3. Results and Discussion

3.1. Tests on Energy Input

The experiments were carried out in a multi-stage series with different objectives. The first objective was to find an optimum range for the volumetric energy with the tests on energy input. The deposited test tracks were welded with different volumetric energies and evaluated optically. Here, the wetting angle provides information on the behavior of the melt. This angle, in combination with the achieved track geometry, is used to evaluate the suitability of the tracks for additive manufacturing. Figure 4D shows the change in wetting angle with increasing energy input.
In general, a certain volumetric energy is required to melt the supplied wire as well as to deposit it on the base material. If the volumetric energy is too low, the process becomes unstable, and wire movement disturbances or insufficient melting occur. This behavior could already be observed for the material used at a volume energy of 15.7 J/mm3 for parameter set No. 7. If the supplied energy is even lower, as in parameter set No. 4, no material can be deposited at all. The lower limit of the optimum range of the volumetric energy is therefore set at parameter set No. 2 since here there was still a stable process with sufficiently good track qualities.
The volumetric energy is also limited in the upward direction. For example, large energy inputs cause the melt to deviate strongly. The track width increases sharply while the track height decreases since the wetting behavior changes due to the overheating of the melt. This can be easily seen from the measured wetting angle in Figure 4D.
With increasing volumetric energy, the angle decreases exponentially, which can be attributed to a strong tendency of the melt to spread. The effect is already apparent above a volumetric energy of 31.4 J/mm3, for example, with parameter set No. 9 at 55 J/mm3. If the energy is increased further, as in the case of parameter sets No. 8 and No. 3, spattering and strong penetration into the base material are observed. Due to the high energy input, these parameters are not suitable for additive manufacturing, as there is a risk of the molten material spreading in the multilayer structure and the track height becoming too low. Good track qualities for additive manufacturing are shown at wetting angles between approximately 90° and 60°, in the range of volume energies from 18.3 J/mm3 to 31.4 J/mm3. For the further test series, the parameter set No. 1 with a volumetric energy of 23.6 J/mm3 is used. This parameter set was located in the middle of the optimal range for the energy input, and a good track quality could be observed on the basis of the wetting angle and optical evaluation.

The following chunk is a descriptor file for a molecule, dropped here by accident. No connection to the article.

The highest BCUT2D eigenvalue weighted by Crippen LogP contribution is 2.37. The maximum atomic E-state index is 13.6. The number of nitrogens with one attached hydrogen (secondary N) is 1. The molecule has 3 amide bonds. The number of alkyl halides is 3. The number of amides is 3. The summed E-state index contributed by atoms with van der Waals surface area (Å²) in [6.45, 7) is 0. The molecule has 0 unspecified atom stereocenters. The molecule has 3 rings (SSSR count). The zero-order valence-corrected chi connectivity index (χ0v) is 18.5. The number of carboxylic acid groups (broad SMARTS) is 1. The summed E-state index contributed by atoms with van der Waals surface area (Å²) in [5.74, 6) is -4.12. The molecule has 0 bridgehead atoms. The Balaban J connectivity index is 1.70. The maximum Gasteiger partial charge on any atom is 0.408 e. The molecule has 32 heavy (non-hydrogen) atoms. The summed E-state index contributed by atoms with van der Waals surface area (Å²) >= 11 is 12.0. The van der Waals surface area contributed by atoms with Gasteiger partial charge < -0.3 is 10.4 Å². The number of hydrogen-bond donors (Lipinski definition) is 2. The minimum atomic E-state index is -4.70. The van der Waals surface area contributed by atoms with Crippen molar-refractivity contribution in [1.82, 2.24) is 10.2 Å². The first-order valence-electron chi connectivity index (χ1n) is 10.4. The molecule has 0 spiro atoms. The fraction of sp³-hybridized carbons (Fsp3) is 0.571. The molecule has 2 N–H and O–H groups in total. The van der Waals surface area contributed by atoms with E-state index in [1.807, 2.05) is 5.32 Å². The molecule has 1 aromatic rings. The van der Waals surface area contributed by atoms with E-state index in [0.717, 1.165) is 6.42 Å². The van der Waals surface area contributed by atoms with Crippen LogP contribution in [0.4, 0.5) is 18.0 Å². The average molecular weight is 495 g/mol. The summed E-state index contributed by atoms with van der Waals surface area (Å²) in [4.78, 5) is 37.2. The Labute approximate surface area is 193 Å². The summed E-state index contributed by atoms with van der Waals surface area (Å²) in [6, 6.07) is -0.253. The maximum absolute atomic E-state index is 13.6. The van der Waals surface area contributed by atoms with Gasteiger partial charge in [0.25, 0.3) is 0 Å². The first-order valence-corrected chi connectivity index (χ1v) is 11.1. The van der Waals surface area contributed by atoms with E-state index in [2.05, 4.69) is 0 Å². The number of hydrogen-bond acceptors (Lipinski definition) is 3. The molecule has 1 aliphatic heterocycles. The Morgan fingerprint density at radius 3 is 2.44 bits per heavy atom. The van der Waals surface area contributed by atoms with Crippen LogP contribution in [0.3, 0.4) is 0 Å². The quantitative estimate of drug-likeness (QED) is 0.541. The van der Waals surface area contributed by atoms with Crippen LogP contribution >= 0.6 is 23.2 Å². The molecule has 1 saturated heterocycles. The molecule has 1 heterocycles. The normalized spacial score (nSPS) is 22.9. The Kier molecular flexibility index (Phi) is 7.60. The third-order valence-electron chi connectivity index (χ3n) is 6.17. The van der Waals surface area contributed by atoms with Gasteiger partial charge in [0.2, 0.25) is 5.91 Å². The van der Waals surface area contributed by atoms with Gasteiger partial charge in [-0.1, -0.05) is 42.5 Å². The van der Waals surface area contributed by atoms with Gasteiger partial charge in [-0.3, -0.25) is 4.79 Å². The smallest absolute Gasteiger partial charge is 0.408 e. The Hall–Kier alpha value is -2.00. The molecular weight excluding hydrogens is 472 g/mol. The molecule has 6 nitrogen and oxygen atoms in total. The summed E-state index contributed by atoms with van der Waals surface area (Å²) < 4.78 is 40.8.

3.2. Tests on Welding Speed and Dilution

To evaluate the dilution, three measurements of the same sample for each welding speed were taken into account. The relationship between welding speed and dilution can be seen in Figure 4C. It shows a trend towards increasing dilution with higher welding speed. The stability of the material transition from the wire tip to the substrate may be used as an explanation. For constant values of beam current and wire feed, increasing the welding speed causes the same amount of molten material to be spread over a longer section, making the transition of melted material between the wire end and the substrate more unstable. This might cause the electron beam at constant power to penetrate deeper into the base material during phases of temporarily reduced deposition rate.
In the literature on DED-EB, the relationship between beam current and dilution is already known [18]. Nevertheless, the welding speed is mostly neglected as an influencing variable since the beam current is often considered as the main factor for controlling the dilution. This approach has some disadvantages in the process design. If, for example, the method of constant volume energy is used to ensure specific microstructures or mechanical properties, the value of the beam current is fixed to the amount of wire feed and can only be varied within small limits to set desired values of the dilution. If a certain degree of dilution is required due to technological specifications, this can only be achieved by adjusting the welding speed. In the literature, the dilution of DED-EB has already been investigated for other materials. For low-alloy steels [17] or titanium materials [18], minimum values of approx. 17% and 28%, respectively, were found. However, the measured dilutions in the present work for aluminum bronze were significantly lower at values of approx. 4–12%.

3.3. Test on Scalability